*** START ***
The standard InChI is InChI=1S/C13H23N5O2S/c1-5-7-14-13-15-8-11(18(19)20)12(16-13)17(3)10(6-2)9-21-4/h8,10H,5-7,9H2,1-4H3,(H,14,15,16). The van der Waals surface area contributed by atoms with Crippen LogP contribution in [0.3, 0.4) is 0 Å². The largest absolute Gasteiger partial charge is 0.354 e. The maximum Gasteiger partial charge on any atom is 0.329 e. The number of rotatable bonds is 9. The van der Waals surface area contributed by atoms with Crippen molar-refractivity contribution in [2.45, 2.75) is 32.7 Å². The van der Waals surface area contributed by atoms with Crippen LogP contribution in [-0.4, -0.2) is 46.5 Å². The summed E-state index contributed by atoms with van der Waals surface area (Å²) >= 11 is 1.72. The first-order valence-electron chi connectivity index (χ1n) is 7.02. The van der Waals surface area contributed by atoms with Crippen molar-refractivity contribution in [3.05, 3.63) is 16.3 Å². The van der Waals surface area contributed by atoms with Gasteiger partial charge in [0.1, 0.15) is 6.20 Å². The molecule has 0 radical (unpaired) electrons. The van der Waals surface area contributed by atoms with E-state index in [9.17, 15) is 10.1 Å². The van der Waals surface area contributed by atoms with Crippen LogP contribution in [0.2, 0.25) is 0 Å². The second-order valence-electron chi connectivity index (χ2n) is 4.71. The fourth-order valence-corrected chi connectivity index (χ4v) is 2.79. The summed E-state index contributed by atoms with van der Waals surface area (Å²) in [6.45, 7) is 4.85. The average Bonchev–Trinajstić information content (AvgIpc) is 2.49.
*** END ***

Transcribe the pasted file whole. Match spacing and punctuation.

The standard InChI is InChI=1S/C13H23N5O2S/c1-5-7-14-13-15-8-11(18(19)20)12(16-13)17(3)10(6-2)9-21-4/h8,10H,5-7,9H2,1-4H3,(H,14,15,16). The van der Waals surface area contributed by atoms with Crippen LogP contribution in [0.3, 0.4) is 0 Å². The largest absolute Gasteiger partial charge is 0.354 e. The maximum Gasteiger partial charge on any atom is 0.329 e. The number of rotatable bonds is 9. The van der Waals surface area contributed by atoms with Crippen molar-refractivity contribution in [2.45, 2.75) is 32.7 Å². The van der Waals surface area contributed by atoms with Crippen LogP contribution in [-0.4, -0.2) is 46.5 Å². The summed E-state index contributed by atoms with van der Waals surface area (Å²) >= 11 is 1.72. The first-order valence-electron chi connectivity index (χ1n) is 7.02. The van der Waals surface area contributed by atoms with Crippen molar-refractivity contribution in [3.05, 3.63) is 16.3 Å². The van der Waals surface area contributed by atoms with Gasteiger partial charge in [0.1, 0.15) is 6.20 Å². The molecule has 0 radical (unpaired) electrons. The van der Waals surface area contributed by atoms with E-state index in [9.17, 15) is 10.1 Å². The van der Waals surface area contributed by atoms with Crippen LogP contribution in [0.2, 0.25) is 0 Å². The second-order valence-electron chi connectivity index (χ2n) is 4.71. The fourth-order valence-corrected chi connectivity index (χ4v) is 2.79. The summed E-state index contributed by atoms with van der Waals surface area (Å²) in [6.45, 7) is 4.85. The average Bonchev–Trinajstić information content (AvgIpc) is 2.49.